Vinx would say it was none of her business. But Lance would be a help. She was counting on him to readjust the scales. Thank goodness for Lance—giving up the Lahore ‘week’ and the Polo Tournament to spend Christmas with her and Roy in the wilds of Rajputana. Just to have him about the place again—his music, his big laugh, his radiant certainty that, in any and every circumstance, it was a splendid thing to be alive—would banish worries and lift her spirits sky-high. After the still, deep waters of her beloved Vinx—whose strain of remoteness had not been quite dispelled by marriage—and the starlit mysteries of Aruna and the intriguing complexities of Roy, a breath of Lance would be tonic as a breeze from the Hills. He was so clear and sure; not in flashes and spurts, but continuously, like sunshine; because the clearness and sureness had his whole personality behind them. And he could be counted on to deal faithfully with Roy; perhaps lure him back to the Punjab. It would be sad losing him; but in the distracting circumstances, a clean cut seemed the only solution. She would just put in a word to that effect: a weakness she had rarely been known to resist, however complete her faith in the man of the moment.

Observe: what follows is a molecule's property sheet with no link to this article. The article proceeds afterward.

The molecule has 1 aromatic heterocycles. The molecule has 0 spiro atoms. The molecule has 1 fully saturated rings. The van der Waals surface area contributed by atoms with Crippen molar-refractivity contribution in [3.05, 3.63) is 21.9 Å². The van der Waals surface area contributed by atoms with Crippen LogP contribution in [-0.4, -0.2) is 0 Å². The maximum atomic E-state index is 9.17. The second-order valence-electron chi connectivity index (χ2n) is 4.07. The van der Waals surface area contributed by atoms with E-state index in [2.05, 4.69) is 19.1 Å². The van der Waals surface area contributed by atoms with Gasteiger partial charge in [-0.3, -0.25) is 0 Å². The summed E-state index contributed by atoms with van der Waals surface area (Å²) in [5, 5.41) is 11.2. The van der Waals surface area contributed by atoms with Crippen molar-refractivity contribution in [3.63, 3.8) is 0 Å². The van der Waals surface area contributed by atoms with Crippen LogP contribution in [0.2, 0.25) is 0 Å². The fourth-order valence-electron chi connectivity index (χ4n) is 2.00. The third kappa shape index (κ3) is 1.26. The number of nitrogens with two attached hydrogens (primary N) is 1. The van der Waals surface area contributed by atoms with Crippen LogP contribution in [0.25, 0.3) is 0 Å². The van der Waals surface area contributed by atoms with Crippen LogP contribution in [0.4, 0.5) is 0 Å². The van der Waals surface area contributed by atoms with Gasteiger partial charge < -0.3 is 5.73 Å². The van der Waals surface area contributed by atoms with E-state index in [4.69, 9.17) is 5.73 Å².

She simply dared not think of Aruna, who trusted her. It seemed like betrayal—no less. And yet...?
“One made out of the better
part of earth,
A man born as at sunrise.”
It was all over—the strenuous joy of planning and preparing. Christmas itself was over. From the adjacent borders of British India, five lonely ones had been gathered in. There was Mr Mayne, Commissioner of Delhi, Vincent’s old friend of Kohat days, unmarried and alone in camp with a stray Settlement Officer, whose wife and children were at Home. There was Mr Bourne—in the Canals—large-boned and cadaverous, with a sardonic gleam in his eye. Rumour said there had once been a wife and a friend; now there remained only work and the whisky bottle; and he was overdoing both. To him Thea devoted herself and her fiddle with particular zest. The other two lonelies—a Mr and Mrs Nair—were medical missionaries, fighting the influenza scourge in the Delhi area; drastically disinfected—because of the babies; more than thankful for a brief respite from their daily diet of tragedy, and from labours Hercules’ self would not have disdained. For all that, they had needed a good deal of pressing. They had ‘no clothes.’ They were very shy. But Thea had insisted; so they came—clothed chiefly in shyness and gratitude, which made them shyer than ever.